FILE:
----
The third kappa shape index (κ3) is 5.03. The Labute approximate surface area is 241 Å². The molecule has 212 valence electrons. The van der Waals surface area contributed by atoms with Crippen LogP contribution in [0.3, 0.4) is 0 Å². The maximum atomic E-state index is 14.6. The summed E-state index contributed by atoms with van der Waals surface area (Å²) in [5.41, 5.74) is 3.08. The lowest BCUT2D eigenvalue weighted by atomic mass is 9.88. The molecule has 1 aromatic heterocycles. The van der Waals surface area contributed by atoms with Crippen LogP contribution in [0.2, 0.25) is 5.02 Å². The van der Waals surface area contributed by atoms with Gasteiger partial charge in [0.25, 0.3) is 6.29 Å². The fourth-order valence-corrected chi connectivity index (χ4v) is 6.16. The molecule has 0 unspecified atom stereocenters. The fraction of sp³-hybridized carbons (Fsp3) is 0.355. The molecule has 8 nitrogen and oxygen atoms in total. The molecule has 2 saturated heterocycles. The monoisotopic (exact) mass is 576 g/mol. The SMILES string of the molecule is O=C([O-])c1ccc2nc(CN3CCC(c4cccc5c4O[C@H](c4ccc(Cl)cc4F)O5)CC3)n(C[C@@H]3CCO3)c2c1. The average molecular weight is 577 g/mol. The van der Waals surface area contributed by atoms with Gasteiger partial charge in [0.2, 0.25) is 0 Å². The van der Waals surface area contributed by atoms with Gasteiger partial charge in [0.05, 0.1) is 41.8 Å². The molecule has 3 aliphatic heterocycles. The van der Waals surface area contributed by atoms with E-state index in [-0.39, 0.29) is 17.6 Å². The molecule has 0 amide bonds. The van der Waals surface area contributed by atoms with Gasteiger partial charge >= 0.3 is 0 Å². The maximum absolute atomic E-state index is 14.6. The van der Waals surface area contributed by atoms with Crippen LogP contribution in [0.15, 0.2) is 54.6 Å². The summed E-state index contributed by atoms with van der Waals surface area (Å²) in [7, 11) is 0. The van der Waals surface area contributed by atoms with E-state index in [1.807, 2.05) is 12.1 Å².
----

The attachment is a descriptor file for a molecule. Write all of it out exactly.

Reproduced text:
The third kappa shape index (κ3) is 5.03. The Labute approximate surface area is 241 Å². The molecule has 212 valence electrons. The van der Waals surface area contributed by atoms with Crippen LogP contribution in [0.3, 0.4) is 0 Å². The maximum atomic E-state index is 14.6. The summed E-state index contributed by atoms with van der Waals surface area (Å²) in [5.41, 5.74) is 3.08. The lowest BCUT2D eigenvalue weighted by atomic mass is 9.88. The molecule has 1 aromatic heterocycles. The van der Waals surface area contributed by atoms with Crippen LogP contribution in [0.2, 0.25) is 5.02 Å². The van der Waals surface area contributed by atoms with Gasteiger partial charge in [0.25, 0.3) is 6.29 Å². The fourth-order valence-corrected chi connectivity index (χ4v) is 6.16. The molecule has 0 unspecified atom stereocenters. The fraction of sp³-hybridized carbons (Fsp3) is 0.355. The molecule has 8 nitrogen and oxygen atoms in total. The molecule has 2 saturated heterocycles. The monoisotopic (exact) mass is 576 g/mol. The SMILES string of the molecule is O=C([O-])c1ccc2nc(CN3CCC(c4cccc5c4O[C@H](c4ccc(Cl)cc4F)O5)CC3)n(C[C@@H]3CCO3)c2c1. The average molecular weight is 577 g/mol. The van der Waals surface area contributed by atoms with Gasteiger partial charge in [0.2, 0.25) is 0 Å². The van der Waals surface area contributed by atoms with Gasteiger partial charge in [0.05, 0.1) is 41.8 Å². The molecule has 3 aliphatic heterocycles. The van der Waals surface area contributed by atoms with E-state index in [-0.39, 0.29) is 17.6 Å². The molecule has 0 amide bonds. The van der Waals surface area contributed by atoms with Gasteiger partial charge >= 0.3 is 0 Å². The maximum absolute atomic E-state index is 14.6. The van der Waals surface area contributed by atoms with Crippen LogP contribution in [0.15, 0.2) is 54.6 Å². The summed E-state index contributed by atoms with van der Waals surface area (Å²) in [7, 11) is 0. The van der Waals surface area contributed by atoms with E-state index in [1.807, 2.05) is 12.1 Å².